Presumption of Capacity

Unless the Will is irrational on its face, the Court will presume capacity. If there is raised a real doubt (supported by evidence) as to capacity, then the burden of proving capacity falls on those seeking to prove the Will.

The Court is likely is to be assisted by the evidence of:

  • Statements made by the testator at the time of making his Will
  • Evidence of any witnesses to the testator’s signature
  • Evidence from the solicitor who prepared the Will
  • The extent to which the Will accords with the testator’s character, background and previous Wills
  • The testator’s conduct and general habits
  • The treatment of the testator by friends and relatives
  • Expert evidence from medical practitioners such as a GP or psychiatric geriatrician.

By Sarah Payne, Litigation Solicitor

What can be done for those left out of a Will or on Intestacy

What can be done for those left out of a Will or on Intestacy

As a general rule, any person is free to leave their estate as they see fit.  However, that does not prevent the provisions of their Will from being challenged after death if someone is left out of a Will.  Even where an estate is intestate (there is no Will), the statutory provision made in default can be challenged. 

In recent times, more people cohabit rather than marry and second marriages or relationships are commonplace. 

Where there are children from a previous relationship, the testator is frequently torn between a desire for their estate ultimately to pass to them rather than outright to their new partner but may wish to provide for that partner during their lifetime.  A life interest is often used to address this problem.  Such an arrangement may not constitute reasonable provision for the surviving spouse or partner and is open to challenge under the Inheritance Provision for Family and Dependants Act 1975. This is just one example of where the adequacy of provision can be called into question. 

The Court in considering these applications has to look at a range of factors: 

  • The financial needs and resources of the Applicant, any other Applicant, and the Beneficiaries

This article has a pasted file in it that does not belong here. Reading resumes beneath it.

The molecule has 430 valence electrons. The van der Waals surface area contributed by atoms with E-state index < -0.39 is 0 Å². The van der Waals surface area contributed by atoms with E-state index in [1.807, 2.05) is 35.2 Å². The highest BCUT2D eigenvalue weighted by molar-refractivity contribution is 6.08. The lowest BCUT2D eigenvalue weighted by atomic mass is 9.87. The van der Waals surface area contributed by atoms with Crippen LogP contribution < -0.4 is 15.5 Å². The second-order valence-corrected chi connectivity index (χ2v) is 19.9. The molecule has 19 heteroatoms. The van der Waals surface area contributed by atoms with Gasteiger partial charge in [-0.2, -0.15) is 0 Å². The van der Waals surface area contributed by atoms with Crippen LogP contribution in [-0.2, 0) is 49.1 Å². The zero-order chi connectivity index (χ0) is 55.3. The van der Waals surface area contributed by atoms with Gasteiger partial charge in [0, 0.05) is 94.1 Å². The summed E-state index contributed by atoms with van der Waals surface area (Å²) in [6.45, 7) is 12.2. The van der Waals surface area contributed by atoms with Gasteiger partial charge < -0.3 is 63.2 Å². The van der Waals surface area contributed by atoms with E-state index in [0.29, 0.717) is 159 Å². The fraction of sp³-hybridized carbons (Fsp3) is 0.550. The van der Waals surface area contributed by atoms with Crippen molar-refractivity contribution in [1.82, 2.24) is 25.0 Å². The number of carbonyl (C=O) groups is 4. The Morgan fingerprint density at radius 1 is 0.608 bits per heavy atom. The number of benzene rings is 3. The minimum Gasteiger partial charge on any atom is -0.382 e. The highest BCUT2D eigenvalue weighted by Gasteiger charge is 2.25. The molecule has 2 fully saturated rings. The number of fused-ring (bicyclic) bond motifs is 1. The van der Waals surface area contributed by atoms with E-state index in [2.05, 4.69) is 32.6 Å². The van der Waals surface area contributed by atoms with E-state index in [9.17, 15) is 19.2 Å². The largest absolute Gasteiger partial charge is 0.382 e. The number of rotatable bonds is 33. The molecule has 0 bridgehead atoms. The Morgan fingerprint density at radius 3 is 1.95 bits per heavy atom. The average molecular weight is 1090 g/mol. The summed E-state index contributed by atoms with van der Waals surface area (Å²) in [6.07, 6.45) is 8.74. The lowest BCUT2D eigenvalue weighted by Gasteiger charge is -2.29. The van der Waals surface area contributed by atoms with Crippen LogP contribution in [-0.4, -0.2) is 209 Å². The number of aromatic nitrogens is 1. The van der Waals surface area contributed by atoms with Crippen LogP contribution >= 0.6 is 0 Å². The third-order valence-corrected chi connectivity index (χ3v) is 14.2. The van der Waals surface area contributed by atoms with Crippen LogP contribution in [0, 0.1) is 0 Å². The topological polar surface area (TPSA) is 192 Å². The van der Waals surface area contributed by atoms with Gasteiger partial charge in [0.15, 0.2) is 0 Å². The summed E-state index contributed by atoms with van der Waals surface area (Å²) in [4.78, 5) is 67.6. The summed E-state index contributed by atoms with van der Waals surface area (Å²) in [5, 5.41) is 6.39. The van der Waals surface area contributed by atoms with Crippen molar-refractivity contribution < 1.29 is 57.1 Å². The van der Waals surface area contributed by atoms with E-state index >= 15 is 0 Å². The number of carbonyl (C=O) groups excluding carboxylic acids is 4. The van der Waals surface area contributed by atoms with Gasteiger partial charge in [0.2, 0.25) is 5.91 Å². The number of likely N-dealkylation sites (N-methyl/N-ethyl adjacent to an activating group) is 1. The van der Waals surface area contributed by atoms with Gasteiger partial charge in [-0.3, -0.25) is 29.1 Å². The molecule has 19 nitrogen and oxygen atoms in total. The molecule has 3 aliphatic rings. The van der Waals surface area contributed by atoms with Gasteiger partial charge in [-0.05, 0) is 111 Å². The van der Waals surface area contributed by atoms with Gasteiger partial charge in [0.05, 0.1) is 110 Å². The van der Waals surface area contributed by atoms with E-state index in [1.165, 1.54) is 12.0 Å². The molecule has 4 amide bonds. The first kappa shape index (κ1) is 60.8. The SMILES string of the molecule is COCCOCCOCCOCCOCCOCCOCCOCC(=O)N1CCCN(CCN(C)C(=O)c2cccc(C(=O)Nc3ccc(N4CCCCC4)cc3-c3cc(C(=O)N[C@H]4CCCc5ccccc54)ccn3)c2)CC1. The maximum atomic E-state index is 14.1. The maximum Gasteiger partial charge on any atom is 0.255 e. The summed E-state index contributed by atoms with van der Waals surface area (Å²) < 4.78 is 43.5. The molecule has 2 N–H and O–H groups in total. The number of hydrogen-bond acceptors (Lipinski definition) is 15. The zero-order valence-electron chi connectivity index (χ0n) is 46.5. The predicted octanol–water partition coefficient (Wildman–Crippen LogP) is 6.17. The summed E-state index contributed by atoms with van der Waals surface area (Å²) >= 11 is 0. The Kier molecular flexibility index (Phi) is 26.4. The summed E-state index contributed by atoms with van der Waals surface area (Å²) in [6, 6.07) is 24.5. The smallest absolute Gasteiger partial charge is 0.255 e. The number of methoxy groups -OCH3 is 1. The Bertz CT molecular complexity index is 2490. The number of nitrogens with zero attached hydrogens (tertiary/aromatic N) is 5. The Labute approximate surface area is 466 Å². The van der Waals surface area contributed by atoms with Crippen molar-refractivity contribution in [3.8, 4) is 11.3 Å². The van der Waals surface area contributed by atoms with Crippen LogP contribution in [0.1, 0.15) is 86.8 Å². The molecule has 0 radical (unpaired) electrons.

• The obligation of the deceased towards the Applicant(s) and Beneficiaries 
  • The size and nature of the net Estate 
  • Any disabilities of the Applicant(s) or Beneficiaries 
  • Any other relevant matter including conduct 

    The test for a cohabitee is set higher than for a surviving spouse

    A surviving spouse must establish if the Will or Intestacy fails to make reasonable provision. A surviving partner (not married but living as husband and wife in the same household for two years prior to death) has to prove that this is not a reasonable provision for their maintenance. The latter is a higher standard. 

    There are other categories of Applicant: children, those treated as a child of the family by the deceased, and dependents being those maintained wholly or partly by the deceased immediately prior to death.  Again these categories also have to prove that the Will or intestacy fails to make reasonable provision for their maintenance.  Claims by these other types of applicants tend to be more difficult to prove but with the necessary evidence can still be pursued. 

    The Court has to balance the interest of all the parties. 

    Testators wishing to exclude a legitimate Applicant should leave a note of their reasons

    A testator desirous of excluding any legitimate Applicant should leave a note of their reasons alongside their Will as this will be useful when considering the merits of any claim. The beneficiaries are usually concerned to see the terms of the Will are implemented and take the view the receipt of a claim undermines what the testator intended. The potential impact of legal costs upon the Estate available for distribution must also be kept in mind. 

    There are very strict time limits for claims of this nature so prompt advice is important.  We act on behalf of Applicants, Beneficiaries, and Personal Representatives although this last category generally adopt a neutral role unless otherwise interested.  Many of these cases are suitable for alternative dispute resolution such as mediation and we can assist with that as well. 

    By Sarah Payne, Litigation Solicitor